“The role of CPU performance is definitely waning, and if a radical new technology fails to materialize quickly we will be compelled to write more efficient code for power consumption costs and reasons,” Fomitchev writes.
Slow, bloated software entails higher costs in terms of both direct and indirect power consumption, and the author reasons that code optimization will likely involve the replacement of blade server racks with microblade server racks where every microblade executes a dedicated task and thus eats up less power. The collective number of microblades should also far outnumber initial “macro” blades.
Fully isolating software components should enhance the system's robustness thanks to the potential of real-time component hot-swap or upgrade and the total removal of software installation, implementation, and patch conflicts. The likelihood of this happening is reliant on the factor of energy costs, which directly feeds into the factor of code optimization efficiency.
Thursday, July 13, 2006
Subject: STS-121 Discovery -- Space Shuttle Mission
Date: Tue, 11 Jul 2006 09:24:22 -0400
Booster cam on the recent shuttle launch. Somewhere past 3 minutes, the booster separates and falls back to earth.
Sometime around 6.30 minutes, the chute stabilzes the descent and at 7.30 minutes the booster hits the water.
Curt also sends this link. This video is backward-facing so you can see the trail and water during the ascent and you are looking down at the clouds and water during the descent. This is what it would be like to ride on the outside of the shuttle!
REAL Video- 12+ minsThese are additional videos pointed to in Curt's note.
/rm/etouchsyst2.download .akamai.com/18355/real.nasa -global/sts-121/right_forward _srb.ram
1:30 Good view of Cape
3:00 SRB sep & tumble (blue, black, blue, black...)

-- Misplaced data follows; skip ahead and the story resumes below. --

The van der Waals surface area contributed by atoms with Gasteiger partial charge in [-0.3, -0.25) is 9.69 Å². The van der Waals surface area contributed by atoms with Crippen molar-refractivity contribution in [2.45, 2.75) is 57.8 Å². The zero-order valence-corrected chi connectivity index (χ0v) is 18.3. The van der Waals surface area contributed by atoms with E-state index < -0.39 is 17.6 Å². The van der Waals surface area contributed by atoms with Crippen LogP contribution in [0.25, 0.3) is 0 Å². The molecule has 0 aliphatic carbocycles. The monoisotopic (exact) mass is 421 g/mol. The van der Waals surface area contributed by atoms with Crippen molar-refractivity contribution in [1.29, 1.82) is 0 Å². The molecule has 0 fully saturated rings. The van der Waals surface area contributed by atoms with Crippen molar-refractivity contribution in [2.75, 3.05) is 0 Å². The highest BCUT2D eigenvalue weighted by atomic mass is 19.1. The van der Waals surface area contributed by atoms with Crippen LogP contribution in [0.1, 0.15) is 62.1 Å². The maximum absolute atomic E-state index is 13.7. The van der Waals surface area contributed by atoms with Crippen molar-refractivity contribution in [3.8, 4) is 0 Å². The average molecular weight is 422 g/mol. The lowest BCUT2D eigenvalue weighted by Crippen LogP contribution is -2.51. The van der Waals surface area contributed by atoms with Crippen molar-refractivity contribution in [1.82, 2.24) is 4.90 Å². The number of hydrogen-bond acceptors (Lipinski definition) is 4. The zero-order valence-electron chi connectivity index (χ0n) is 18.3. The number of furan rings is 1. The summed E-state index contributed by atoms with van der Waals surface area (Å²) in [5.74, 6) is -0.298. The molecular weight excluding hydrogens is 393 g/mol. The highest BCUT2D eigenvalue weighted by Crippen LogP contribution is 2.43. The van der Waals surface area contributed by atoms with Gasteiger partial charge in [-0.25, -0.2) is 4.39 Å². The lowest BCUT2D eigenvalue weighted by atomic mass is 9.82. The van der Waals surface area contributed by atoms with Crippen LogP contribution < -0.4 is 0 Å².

5:30 Parachute must've deployed (no more black--all blue)
Launch, SRB sep, descent, splashdown
_pages/shuttle/main/Shuttle _Multimedia_Collection_archive _1.html
Wednesday, July 12, 2006
Dsmc was specifically looking for libstdc++-libc6.2-2.so.3. It turns out this library is in some compatibility rpms. Actually I'm not sure which one did the trick since I installed both, in this order.
Monday, July 10, 2006
This article at Security Focus has a nice intro and covers file encryption.
Here are some examples of so-called “volume encryptors”.
- Secure File System (SFS)
- Linux CryptoAPI
Saturday, July 08, 2006
Friday, July 07, 2006
Thursday, July 06, 2006
The actual number of bytes (or whatever) will be represented by N.
Generally, all possible meanings can unfortunately be expressed by:
N = 103n 210m P
where n + m = k.
For the symbols, k has the following values.
|K||k = 1|
|M||k = 2|
|G||k = 3|
|T||k = 4|
Hopefully, n = 0 and m = k but, sadly, that frequently isn't the case.
I think the best and most unambiguous solution is n = m = k = 0 and N = P!
Wednesday, July 05, 2006
I generally think of process threads as more than one program counter executing in a shared address space. If you have two CPUs, e.g., then each of two threads can execute on each of the two CPUs.
Typically with one CPU it's necessary to schedule instructions from a particular thread on the CPU, then switch to the other thread at some appropriate point.
Hyperthreading is a similar idea handled inside the CPU. Instructions from two streams are decoded into microcode instructions (uops). Where possible different sets of microcode are run “simultaneously” on different execution units of the processor. When this simultaneous scheduling of microcode works, you get something like the performance of two CPUs minus the overhead involved in scheduling and management of two logical CPUs. When one set of microcode has to wait on another, then you are back down to single-CPU performance (and still minus the management overhead, thus the penalty for hyperthreading).